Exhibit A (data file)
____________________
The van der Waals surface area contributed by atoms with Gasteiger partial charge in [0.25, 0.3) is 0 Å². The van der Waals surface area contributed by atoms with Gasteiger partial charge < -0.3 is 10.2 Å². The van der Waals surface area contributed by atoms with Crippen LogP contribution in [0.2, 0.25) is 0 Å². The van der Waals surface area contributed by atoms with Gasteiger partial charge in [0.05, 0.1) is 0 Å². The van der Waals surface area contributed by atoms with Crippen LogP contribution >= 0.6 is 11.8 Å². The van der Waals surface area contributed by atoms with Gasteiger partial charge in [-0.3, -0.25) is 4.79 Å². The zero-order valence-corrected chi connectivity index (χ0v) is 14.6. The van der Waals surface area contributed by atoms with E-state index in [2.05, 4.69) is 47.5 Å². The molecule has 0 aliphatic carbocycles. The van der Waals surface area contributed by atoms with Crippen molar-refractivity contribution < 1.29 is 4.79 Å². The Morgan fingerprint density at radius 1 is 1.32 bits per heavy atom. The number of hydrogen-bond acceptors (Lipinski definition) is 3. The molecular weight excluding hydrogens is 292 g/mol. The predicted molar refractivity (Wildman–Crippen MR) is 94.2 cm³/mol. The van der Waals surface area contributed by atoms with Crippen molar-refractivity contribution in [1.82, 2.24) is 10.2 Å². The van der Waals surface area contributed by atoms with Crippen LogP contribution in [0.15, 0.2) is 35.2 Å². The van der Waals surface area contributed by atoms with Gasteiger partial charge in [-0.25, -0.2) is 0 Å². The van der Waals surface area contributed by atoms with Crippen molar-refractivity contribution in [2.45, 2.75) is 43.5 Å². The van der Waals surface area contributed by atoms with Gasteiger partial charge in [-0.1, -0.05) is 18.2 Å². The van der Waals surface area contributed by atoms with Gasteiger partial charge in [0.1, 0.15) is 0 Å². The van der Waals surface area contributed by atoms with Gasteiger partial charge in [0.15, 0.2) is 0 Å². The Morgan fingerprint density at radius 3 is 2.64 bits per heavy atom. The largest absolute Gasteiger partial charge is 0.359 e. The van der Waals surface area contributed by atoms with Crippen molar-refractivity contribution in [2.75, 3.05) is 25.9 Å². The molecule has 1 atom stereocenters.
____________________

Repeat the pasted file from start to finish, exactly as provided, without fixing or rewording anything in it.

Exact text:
The van der Waals surface area contributed by atoms with Gasteiger partial charge in [0.25, 0.3) is 0 Å². The van der Waals surface area contributed by atoms with Gasteiger partial charge < -0.3 is 10.2 Å². The van der Waals surface area contributed by atoms with Crippen LogP contribution in [0.2, 0.25) is 0 Å². The van der Waals surface area contributed by atoms with Gasteiger partial charge in [0.05, 0.1) is 0 Å². The van der Waals surface area contributed by atoms with Crippen LogP contribution >= 0.6 is 11.8 Å². The van der Waals surface area contributed by atoms with Gasteiger partial charge in [-0.3, -0.25) is 4.79 Å². The zero-order valence-corrected chi connectivity index (χ0v) is 14.6. The van der Waals surface area contributed by atoms with E-state index in [2.05, 4.69) is 47.5 Å². The molecule has 0 aliphatic carbocycles. The van der Waals surface area contributed by atoms with Crippen molar-refractivity contribution < 1.29 is 4.79 Å². The Morgan fingerprint density at radius 1 is 1.32 bits per heavy atom. The number of hydrogen-bond acceptors (Lipinski definition) is 3. The molecular weight excluding hydrogens is 292 g/mol. The predicted molar refractivity (Wildman–Crippen MR) is 94.2 cm³/mol. The van der Waals surface area contributed by atoms with Crippen molar-refractivity contribution in [1.82, 2.24) is 10.2 Å². The van der Waals surface area contributed by atoms with Crippen LogP contribution in [0.15, 0.2) is 35.2 Å². The van der Waals surface area contributed by atoms with Gasteiger partial charge in [-0.25, -0.2) is 0 Å². The van der Waals surface area contributed by atoms with Crippen molar-refractivity contribution in [2.45, 2.75) is 43.5 Å². The van der Waals surface area contributed by atoms with Gasteiger partial charge in [-0.1, -0.05) is 18.2 Å². The van der Waals surface area contributed by atoms with Gasteiger partial charge in [0.1, 0.15) is 0 Å². The van der Waals surface area contributed by atoms with Gasteiger partial charge in [0.15, 0.2) is 0 Å². The Morgan fingerprint density at radius 3 is 2.64 bits per heavy atom. The largest absolute Gasteiger partial charge is 0.359 e. The van der Waals surface area contributed by atoms with Crippen molar-refractivity contribution in [2.75, 3.05) is 25.9 Å². The molecule has 1 atom stereocenters.